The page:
When things are roughly similar, I value form over function. It’s that simple. Elegance, beauty, and design are all magnifiers of experience for me, and my daily device is the place where this matters most.
But I also see the other side. Google Now is overwhelmingly superior to Siri. Google Maps makes the current version of Apple Maps look like the result of a weekend hackathon. And there are a number of other parts of Android that I also prefer to their Apple/iOS counterparts.
I see that as a 30% functionality advantage for Google. I don’t like it. I wish it didn’t exist. But I don’t deny truth because it’s unpleasant. But when I rotate the table and consider usability, feel, and overall experience–Apple ends up with something like a 60% advantage. Those are my numbers…obviously subjective.
But now let’s apply the weighting. I weigh functionality at 1x. And I weigh UX at 3x. So Google gets 30 advantage points and Apple gets 210. That’s how extreme it is for me.
I was using my Galaxy S III earlier today. I intended to use it for 24 full hours prior to getting my iPhone 5, but I couldn’t get through a full four hours. The buttons are sloppy mush. The sound preferences are ridiculous. And the overall offense to my UX sensibilities when using the device/OS is enough to make me angry.
And this is WHILE I’m marveling at Google Maps, and Google Now, etc. I’m not eager to hate Android; in fact it’s the opposite. I own both phones, and I can swap my SIM card as desired. If I enjoyed Android more I’d simply switch to it. I already use it for my backend mail services, documents, and numerous other components of Google Apps functionality. I simply cannot do it. It’s too aesthetically jarring. It’s too arbitrary.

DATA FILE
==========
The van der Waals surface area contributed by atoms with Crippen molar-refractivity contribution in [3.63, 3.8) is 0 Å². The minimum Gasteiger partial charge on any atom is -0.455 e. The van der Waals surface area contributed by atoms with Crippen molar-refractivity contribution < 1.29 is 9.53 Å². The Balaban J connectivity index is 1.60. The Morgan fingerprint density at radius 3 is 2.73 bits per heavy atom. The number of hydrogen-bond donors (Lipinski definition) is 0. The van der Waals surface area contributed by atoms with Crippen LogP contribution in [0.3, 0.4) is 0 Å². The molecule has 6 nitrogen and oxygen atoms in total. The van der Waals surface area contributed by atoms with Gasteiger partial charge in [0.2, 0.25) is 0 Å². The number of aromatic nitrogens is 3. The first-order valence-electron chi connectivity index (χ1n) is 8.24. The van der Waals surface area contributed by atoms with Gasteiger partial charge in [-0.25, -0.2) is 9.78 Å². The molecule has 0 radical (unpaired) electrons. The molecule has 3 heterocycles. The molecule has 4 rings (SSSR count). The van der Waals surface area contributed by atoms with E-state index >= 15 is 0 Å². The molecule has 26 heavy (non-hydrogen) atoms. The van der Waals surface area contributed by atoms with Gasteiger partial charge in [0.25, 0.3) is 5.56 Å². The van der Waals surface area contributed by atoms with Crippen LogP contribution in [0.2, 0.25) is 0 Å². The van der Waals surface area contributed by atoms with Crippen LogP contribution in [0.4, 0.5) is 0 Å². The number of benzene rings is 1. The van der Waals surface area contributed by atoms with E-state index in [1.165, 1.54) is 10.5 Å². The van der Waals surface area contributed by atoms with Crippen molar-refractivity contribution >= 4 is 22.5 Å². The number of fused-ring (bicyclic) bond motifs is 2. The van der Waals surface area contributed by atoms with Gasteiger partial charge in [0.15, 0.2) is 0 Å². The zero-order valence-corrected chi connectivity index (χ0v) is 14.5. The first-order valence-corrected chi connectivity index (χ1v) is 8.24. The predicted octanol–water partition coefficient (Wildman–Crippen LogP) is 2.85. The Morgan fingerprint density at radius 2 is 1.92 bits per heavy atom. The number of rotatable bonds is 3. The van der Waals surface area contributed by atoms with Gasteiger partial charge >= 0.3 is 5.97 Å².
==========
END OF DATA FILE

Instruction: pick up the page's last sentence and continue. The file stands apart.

The new iPhone is the epitome of extraordinary design. If they did nothing but change the design I’d be camping just as I am now. Turns out they added LTE and some speed stuff I don’t even care about (which I’m sure many Android users will be tracking feverishly due to their obsession with numbers vs. experience).
Benchmarks don’t matter to me. Speed tests don’t matter to me. I want an object of beauty to bring me results transparently–without interference. The idea of using something constantly that is aesthetically repugnant because it has some better features doesn’t compute for me. If someone told me a there was a turd that could predict the future I still wouldn’t carry one in my pocket.
But don’t misunderstand–Samsung could build a piece of hardware like the iPhone 5, and Google could release a version of Android that focused on zero-touch elegance, and that would get me. As it stands, though, having to re-select my keyboard repeatedly on my S3 is utterly asinine. It’s like getting in a car and being asked to configure the gas petal. Every. Time.
In sum, form over function–that’s why I’m getting the iPhone 5. And if Google and crew make something 70% as brilliant as the iPhone 5’s design, and they put an OS on it that is catered less towards tinkerers–I will likely be switching myself.
Until then it’s Apple for me.